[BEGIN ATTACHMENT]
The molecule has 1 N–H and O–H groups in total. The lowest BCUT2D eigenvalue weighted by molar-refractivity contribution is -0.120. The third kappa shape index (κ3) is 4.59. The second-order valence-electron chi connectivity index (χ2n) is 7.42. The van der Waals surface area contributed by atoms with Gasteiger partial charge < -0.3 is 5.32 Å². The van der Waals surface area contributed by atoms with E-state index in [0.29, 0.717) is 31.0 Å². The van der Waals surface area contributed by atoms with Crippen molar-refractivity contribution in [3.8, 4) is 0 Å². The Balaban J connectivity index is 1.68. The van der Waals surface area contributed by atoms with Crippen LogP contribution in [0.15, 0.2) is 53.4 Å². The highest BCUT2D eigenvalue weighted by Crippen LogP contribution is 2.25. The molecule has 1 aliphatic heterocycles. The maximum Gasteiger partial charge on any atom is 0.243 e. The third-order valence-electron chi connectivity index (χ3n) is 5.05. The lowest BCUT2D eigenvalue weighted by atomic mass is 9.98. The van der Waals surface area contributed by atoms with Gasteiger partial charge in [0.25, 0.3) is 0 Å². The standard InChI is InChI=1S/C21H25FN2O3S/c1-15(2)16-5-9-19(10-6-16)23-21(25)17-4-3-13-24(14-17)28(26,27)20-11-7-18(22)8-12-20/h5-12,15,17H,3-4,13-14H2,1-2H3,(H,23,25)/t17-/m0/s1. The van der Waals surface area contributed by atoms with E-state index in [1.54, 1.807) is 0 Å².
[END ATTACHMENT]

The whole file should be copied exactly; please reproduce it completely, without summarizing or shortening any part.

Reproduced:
The molecule has 1 N–H and O–H groups in total. The lowest BCUT2D eigenvalue weighted by molar-refractivity contribution is -0.120. The third kappa shape index (κ3) is 4.59. The second-order valence-electron chi connectivity index (χ2n) is 7.42. The van der Waals surface area contributed by atoms with Gasteiger partial charge < -0.3 is 5.32 Å². The van der Waals surface area contributed by atoms with E-state index in [0.29, 0.717) is 31.0 Å². The van der Waals surface area contributed by atoms with Crippen molar-refractivity contribution in [3.8, 4) is 0 Å². The Balaban J connectivity index is 1.68. The van der Waals surface area contributed by atoms with Crippen LogP contribution in [0.15, 0.2) is 53.4 Å². The highest BCUT2D eigenvalue weighted by Crippen LogP contribution is 2.25. The molecule has 1 aliphatic heterocycles. The maximum Gasteiger partial charge on any atom is 0.243 e. The third-order valence-electron chi connectivity index (χ3n) is 5.05. The lowest BCUT2D eigenvalue weighted by atomic mass is 9.98. The van der Waals surface area contributed by atoms with Gasteiger partial charge in [0.25, 0.3) is 0 Å². The standard InChI is InChI=1S/C21H25FN2O3S/c1-15(2)16-5-9-19(10-6-16)23-21(25)17-4-3-13-24(14-17)28(26,27)20-11-7-18(22)8-12-20/h5-12,15,17H,3-4,13-14H2,1-2H3,(H,23,25)/t17-/m0/s1. The van der Waals surface area contributed by atoms with E-state index in [1.54, 1.807) is 0 Å².